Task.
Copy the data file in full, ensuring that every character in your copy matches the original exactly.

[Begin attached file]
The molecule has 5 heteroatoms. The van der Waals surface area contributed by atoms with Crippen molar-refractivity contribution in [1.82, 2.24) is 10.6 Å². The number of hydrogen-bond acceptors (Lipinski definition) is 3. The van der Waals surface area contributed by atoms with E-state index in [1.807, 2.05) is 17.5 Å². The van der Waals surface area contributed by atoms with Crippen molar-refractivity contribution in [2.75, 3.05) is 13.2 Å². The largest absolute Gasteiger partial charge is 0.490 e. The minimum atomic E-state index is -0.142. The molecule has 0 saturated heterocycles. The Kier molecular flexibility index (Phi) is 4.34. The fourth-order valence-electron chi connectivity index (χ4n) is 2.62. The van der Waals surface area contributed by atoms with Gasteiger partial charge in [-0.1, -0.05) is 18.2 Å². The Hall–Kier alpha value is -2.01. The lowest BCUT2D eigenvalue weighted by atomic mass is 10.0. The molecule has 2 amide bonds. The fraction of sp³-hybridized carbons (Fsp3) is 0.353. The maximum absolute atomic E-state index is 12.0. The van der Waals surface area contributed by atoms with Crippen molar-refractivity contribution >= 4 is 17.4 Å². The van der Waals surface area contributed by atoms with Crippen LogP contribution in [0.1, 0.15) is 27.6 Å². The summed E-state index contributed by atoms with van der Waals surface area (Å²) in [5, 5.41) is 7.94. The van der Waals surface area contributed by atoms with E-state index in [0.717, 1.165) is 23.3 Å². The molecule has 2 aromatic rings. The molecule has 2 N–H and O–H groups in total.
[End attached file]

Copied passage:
The molecule has 5 heteroatoms. The van der Waals surface area contributed by atoms with Crippen molar-refractivity contribution in [1.82, 2.24) is 10.6 Å². The number of hydrogen-bond acceptors (Lipinski definition) is 3. The van der Waals surface area contributed by atoms with E-state index in [1.807, 2.05) is 17.5 Å². The van der Waals surface area contributed by atoms with Crippen molar-refractivity contribution in [2.75, 3.05) is 13.2 Å². The largest absolute Gasteiger partial charge is 0.490 e. The minimum atomic E-state index is -0.142. The molecule has 0 saturated heterocycles. The Kier molecular flexibility index (Phi) is 4.34. The fourth-order valence-electron chi connectivity index (χ4n) is 2.62. The van der Waals surface area contributed by atoms with Gasteiger partial charge in [-0.1, -0.05) is 18.2 Å². The Hall–Kier alpha value is -2.01. The lowest BCUT2D eigenvalue weighted by atomic mass is 10.0. The molecule has 2 amide bonds. The fraction of sp³-hybridized carbons (Fsp3) is 0.353. The maximum absolute atomic E-state index is 12.0. The van der Waals surface area contributed by atoms with Crippen molar-refractivity contribution >= 4 is 17.4 Å². The van der Waals surface area contributed by atoms with Crippen LogP contribution in [0.1, 0.15) is 27.6 Å². The summed E-state index contributed by atoms with van der Waals surface area (Å²) in [5, 5.41) is 7.94. The van der Waals surface area contributed by atoms with E-state index in [0.717, 1.165) is 23.3 Å². The molecule has 2 aromatic rings. The molecule has 2 N–H and O–H groups in total.